Page last updated at 13:17 GMT, Friday, 3 September 2004 14:17 UK

Routemaster cull on three routes

A Routemaster bus
All Routemaster buses will be withdrawn by 2006

More than 100 of London's iconic Routemaster buses will finish their final journeys on Friday after 50 years on the city's streets.

Enthusiasts are calling it "Black Friday" as the old-style "hop-on, hop-off" vehicles on routes 9, 73 and 390 are replaced.

All Routemasters are expected to be taken off the bus network by 2006.

Transport for London (TfL) says bendy buses carry more people, are cheaper to run and have better disabled access.

But at 18 metres (59 feet) long there are concerns bendy buses on the three routes at the heart of London's busiest shopping district, could create more congestion.

The time is right to move on and bring in more accessible buses
Mike Weston, London Buses
A number of events are being held to mark the Routemaster's "retirement" on the three key routes through Oxford Circus and Piccadilly.

Routemaster fan Andrew Boath told BBC London: "The tragedy is, they will never build a bus like it again, it was a one-off.

"If I want to jump off at a junction, I can do...with the modern ones you can't, you are trapped in there."

Supporters say the buses are still the best way of moving crowds in London.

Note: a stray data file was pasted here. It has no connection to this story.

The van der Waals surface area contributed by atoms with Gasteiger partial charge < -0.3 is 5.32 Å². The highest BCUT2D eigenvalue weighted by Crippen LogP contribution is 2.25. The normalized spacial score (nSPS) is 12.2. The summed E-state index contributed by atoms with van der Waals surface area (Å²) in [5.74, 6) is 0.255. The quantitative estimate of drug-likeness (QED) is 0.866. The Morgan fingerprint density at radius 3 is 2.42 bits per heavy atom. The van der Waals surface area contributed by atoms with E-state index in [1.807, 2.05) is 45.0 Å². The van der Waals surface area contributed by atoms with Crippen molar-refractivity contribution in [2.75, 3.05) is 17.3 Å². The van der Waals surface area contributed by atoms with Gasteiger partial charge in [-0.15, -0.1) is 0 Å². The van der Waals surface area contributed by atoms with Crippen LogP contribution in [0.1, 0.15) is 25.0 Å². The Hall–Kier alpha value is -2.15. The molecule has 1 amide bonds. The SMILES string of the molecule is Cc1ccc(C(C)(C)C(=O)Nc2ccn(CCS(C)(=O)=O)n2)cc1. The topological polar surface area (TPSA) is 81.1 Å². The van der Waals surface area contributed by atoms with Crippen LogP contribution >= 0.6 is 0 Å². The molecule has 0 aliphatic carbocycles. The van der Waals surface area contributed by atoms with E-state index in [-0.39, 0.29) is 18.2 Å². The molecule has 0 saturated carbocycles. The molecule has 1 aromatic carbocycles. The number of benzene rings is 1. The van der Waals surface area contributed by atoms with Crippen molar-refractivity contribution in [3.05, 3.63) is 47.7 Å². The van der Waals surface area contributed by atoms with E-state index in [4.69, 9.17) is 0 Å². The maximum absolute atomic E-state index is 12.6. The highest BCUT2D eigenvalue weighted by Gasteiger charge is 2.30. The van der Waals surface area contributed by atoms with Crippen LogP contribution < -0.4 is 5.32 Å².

But Routemasters can only carry 73 passengers, compared to 120 on bendy buses, and TfL says demand for bus travel is growing at its fastest rate since 1945.

Mike Weston, of London Buses, said: "I think everybody involved feels that the time is right to move on and bring in more accessible buses.

"A lot more passengers are pre-paying before they get on the bus, so the need for conductors to collect fares has reduced over the last four years."

And not everyone is a fan of the old-fashioned buses.

Commuter David Phillips said the number 73 to work was "uncomfy, slow and noisy".

He added: "There's never room for things like luggage, pushchairs, there's no access for a wheelchair."

One more Routemaster route is due to be "retired" this year and the remaining seven next year.

But London mayor Ken Livingstone has said some will be kept for heritage and tourism purposes.



video and audio news
BBC London's Matthew Morris
"Some Londoners love them, some Londoners loathe them"



SEE ALSO
Routemaster celebrates 50 years
24 Jul 04 |  London

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